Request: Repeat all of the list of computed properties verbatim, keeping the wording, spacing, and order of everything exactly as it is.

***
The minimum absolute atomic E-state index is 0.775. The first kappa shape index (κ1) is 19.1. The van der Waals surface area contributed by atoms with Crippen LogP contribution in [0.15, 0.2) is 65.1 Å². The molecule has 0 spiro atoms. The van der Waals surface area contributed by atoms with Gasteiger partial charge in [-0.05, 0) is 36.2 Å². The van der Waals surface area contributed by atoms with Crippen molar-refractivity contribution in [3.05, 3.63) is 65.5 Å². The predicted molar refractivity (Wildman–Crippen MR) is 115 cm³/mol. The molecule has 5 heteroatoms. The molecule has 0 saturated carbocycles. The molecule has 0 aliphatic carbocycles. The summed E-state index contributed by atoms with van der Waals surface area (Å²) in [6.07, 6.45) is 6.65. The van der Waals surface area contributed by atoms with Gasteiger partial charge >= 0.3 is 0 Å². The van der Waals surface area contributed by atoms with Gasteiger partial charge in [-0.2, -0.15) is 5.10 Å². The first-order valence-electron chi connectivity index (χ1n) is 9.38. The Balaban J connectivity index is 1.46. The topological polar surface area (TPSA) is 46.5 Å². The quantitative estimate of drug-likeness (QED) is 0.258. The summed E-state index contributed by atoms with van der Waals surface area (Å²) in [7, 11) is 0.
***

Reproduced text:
The minimum absolute atomic E-state index is 0.775. The first kappa shape index (κ1) is 19.1. The van der Waals surface area contributed by atoms with Crippen LogP contribution in [0.15, 0.2) is 65.1 Å². The molecule has 0 spiro atoms. The van der Waals surface area contributed by atoms with Gasteiger partial charge in [-0.05, 0) is 36.2 Å². The van der Waals surface area contributed by atoms with Crippen molar-refractivity contribution in [3.05, 3.63) is 65.5 Å². The predicted molar refractivity (Wildman–Crippen MR) is 115 cm³/mol. The molecule has 5 heteroatoms. The molecule has 0 saturated carbocycles. The molecule has 0 aliphatic carbocycles. The summed E-state index contributed by atoms with van der Waals surface area (Å²) in [6.07, 6.45) is 6.65. The van der Waals surface area contributed by atoms with Gasteiger partial charge >= 0.3 is 0 Å². The van der Waals surface area contributed by atoms with Gasteiger partial charge in [-0.2, -0.15) is 5.10 Å². The first-order valence-electron chi connectivity index (χ1n) is 9.38. The Balaban J connectivity index is 1.46. The topological polar surface area (TPSA) is 46.5 Å². The quantitative estimate of drug-likeness (QED) is 0.258. The summed E-state index contributed by atoms with van der Waals surface area (Å²) in [7, 11) is 0.